- Eleventh Circuit Finds that Job Applicant Need Not Be Disabled Under the ADA to Sue for Prohibited Pre-Offer Medical Inquiry
- February 3, 2010 | Author: Andrew S. Hament
- Law Firm: Ford & Harrison LLP - Melbourne Office
Employers should be aware of a recent decision by the Eleventh Circuit (the federal appeals court with jurisdiction over Alabama, Georgia, and Florida) holding that a job applicant need not be "disabled" under the Americans with Disabilities Act ("ADA") to sue an employer for making a prohibited, pre-offer medical inquiry. See Harrison v. Benchmark Elecs. Huntsville Inc. (11th Cir. 2010). In Harrison, the Eleventh Circuit reversed a trial court's decision in favor of the employer and held that the plaintiff should be permitted to take his ADA claim to trial.
John Harrison worked as a temporary employee for Benchmark Electronics Huntsville, Inc. ("Benchmark"). He submitted an application for a permanent position and, per Benchmark's policy, was required to take a drug test. Unbeknownst to Benchmark at the time, Harrison suffered from epilepsy and had a lawful prescription to take barbiturates to control his medical condition.
Harrison tested positive for barbiturates and was called into his supervisor's office to discuss the results of his drug test. Harrison told his supervisor that he had a lawful prescription for barbiturates. The supervisor then had Harrison speak to the company's Medical Review Officer ("MRO") on the telephone. The MRO asked Harrison a series of questions regarding his medication, including how long he had been taking it, how much he took, and how long he had been disabled. The supervisor remained in the room during Harrison's conversation with the MRO and heard Harrison state that he was diagnosed with epilepsy at the age of two and took barbiturates to control the condition.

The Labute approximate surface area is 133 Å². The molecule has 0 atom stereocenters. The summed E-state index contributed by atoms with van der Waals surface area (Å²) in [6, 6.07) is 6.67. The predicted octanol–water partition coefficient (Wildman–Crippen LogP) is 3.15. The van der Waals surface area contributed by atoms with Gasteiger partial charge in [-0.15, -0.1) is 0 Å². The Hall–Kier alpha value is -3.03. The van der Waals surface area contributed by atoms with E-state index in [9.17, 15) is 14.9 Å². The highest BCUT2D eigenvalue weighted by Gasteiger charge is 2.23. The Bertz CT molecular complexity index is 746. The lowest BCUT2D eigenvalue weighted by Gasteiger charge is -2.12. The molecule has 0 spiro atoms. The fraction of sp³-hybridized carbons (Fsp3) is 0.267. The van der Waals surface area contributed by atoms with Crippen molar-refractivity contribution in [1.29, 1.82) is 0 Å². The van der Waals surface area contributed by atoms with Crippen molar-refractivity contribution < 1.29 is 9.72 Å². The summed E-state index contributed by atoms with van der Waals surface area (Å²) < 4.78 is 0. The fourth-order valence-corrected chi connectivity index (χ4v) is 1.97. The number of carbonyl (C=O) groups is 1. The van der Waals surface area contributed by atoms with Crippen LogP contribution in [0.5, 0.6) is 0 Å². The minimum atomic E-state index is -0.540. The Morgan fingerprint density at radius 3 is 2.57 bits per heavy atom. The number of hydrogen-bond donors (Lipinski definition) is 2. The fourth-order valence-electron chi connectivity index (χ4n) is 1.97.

Human resources had already received authorization to hire Harrison for the position and the MRO subsequently cleared the results of his positive drug test. However, Harrison's supervisor told human resources not to prepare an offer letter. Benchmark asked the temporary agency who had assigned Harrison to Benchmark not to allow him to return. The temporary agency then terminated Harrison for an alleged performance and attitude problem and for allegedly threatening his Benchmark supervisor.
Harrison filed a charge of discrimination with the Equal Employment Opportunity Commission ("EEOC") alleging various violations of the ADA including improper medical inquiries. However, the EEOC determined that he was not disabled under the ADA and dismissed his claims without investigating the alleged improper medical inquiries. Harrison nevertheless sued in federal court in Alabama, alleging, among other things, that Benchmark engaged in an improper medical inquiry.
The trial court ruled in favor of Benchmark, finding that "we have never held that a private right of action exists for [pre-employment medical inquiry] claims." The court further held that, even if a private cause of action does exist for such claims, the plaintiff tested positive for barbiturates and therefore Benchmark was authorized to ask him whether "he had a legitimate use for such medication."